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YouTube suspends Rudy Giuliani from ads over election lies

YouTube said it suspended Rudy Giuliani from its partner program for at least 30 days after he repeatedly shared misinformation about the 2020 presidential election.

YouTube has been criticized for being slow to crack down on high-profile users who violated its policies in the wake of the Jan. 6 Capitol riot.
YouTube has been criticized for being slow to crack down on high-profile users who violated its policies in the wake of the Jan. 6 Capitol riot. (REUTERS)

YouTube said it suspended Rudy Giuliani from its partner program for at least 30 days after he repeatedly shared misinformation about the 2020 presidential election.

The move means the former New York City mayor and Donald Trump attorney can’t make money from advertising on his videos, a benefit for partners. That limitation has been in effect since last week, YouTube said Tuesday.

Guiliani was also temporarily suspended from uploading videos for one week, a restriction that has expired. The world’s largest video website, owned by Alphabet Inc.’s Google, also shut off Giuliani’s access to some YouTube features, such as partner support. He can re-apply to the partner program after 30 days, if he resolves the reasons for his suspension, the company said.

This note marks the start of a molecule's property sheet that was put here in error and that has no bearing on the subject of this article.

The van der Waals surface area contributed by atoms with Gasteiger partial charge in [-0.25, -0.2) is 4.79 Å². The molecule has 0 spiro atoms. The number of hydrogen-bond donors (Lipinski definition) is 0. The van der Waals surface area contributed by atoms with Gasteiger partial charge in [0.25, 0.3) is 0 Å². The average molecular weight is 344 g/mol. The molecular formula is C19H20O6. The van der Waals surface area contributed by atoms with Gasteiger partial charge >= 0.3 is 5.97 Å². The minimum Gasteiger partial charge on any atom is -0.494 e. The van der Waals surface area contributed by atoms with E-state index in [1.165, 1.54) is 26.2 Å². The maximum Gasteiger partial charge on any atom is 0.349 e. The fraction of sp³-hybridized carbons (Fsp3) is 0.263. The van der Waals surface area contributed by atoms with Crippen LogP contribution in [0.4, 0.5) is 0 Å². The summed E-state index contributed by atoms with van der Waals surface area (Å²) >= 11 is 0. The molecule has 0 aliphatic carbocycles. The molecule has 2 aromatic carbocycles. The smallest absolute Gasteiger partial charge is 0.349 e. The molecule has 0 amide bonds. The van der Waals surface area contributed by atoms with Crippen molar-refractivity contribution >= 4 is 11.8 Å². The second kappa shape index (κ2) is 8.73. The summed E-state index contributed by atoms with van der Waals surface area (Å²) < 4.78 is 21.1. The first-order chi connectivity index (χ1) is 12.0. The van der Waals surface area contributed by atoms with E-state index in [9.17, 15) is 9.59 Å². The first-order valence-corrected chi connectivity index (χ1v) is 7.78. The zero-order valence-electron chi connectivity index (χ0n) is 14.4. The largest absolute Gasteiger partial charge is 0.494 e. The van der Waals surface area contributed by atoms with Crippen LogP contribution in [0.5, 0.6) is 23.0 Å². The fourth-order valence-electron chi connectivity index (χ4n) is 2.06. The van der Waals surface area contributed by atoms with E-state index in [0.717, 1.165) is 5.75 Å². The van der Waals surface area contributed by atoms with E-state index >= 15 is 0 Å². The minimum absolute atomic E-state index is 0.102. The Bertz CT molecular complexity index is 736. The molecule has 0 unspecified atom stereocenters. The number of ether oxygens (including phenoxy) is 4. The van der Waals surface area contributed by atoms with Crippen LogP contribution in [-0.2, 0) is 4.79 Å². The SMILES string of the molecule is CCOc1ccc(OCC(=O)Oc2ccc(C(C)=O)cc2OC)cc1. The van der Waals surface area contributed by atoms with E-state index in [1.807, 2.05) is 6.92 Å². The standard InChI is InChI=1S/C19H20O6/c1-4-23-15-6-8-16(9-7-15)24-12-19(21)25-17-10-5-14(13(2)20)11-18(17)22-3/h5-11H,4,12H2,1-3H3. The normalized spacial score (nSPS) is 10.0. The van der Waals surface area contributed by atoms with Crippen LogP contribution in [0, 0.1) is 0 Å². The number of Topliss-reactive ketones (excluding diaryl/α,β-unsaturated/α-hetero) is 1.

Also read: YouTube extends ban on Donald Trump’s channel

Giuliani promulgated conspiracies and other misleading claims about the November US presidential election, which Joe Biden won. For the last year, the conservative firebrand has hosted a show on his YouTube channel called “Common Sense.”

On Jan. 15, Giuliani wrote on Twitter that YouTube removed an episode entitled, “This Has NEVER OCCURRED In US History,” in which he rehashes unfounded claims about the election being stolen and asserts that Biden is a criminal.

Giuliani recommended his Twitter followers watch his videos on Rumble, a Toronto-based website that has recently grown more popular with conservative content creators. The last upload on his YouTube channel, which has 583,000 followers, was Jan. 1.

Also read: Selfie-snapping US Capitol rioters leave FBI a trail of over 140,000 images

YouTube has been criticised for being slow to crack down on high-profile users who violated its policies in the wake of the Jan. 6 Capitol riot. The company toughened its stance recently, preventing Trump from uploading new videos to his channel in the waning days of his administration, citing the risk he might incite violence. The service also banned Steve Bannon’s podcast after Giuliani appeared on an episode in early January and shared election misinformation.

YouTube can permanently block users from the video platform if they break the company’s rules three times.

 

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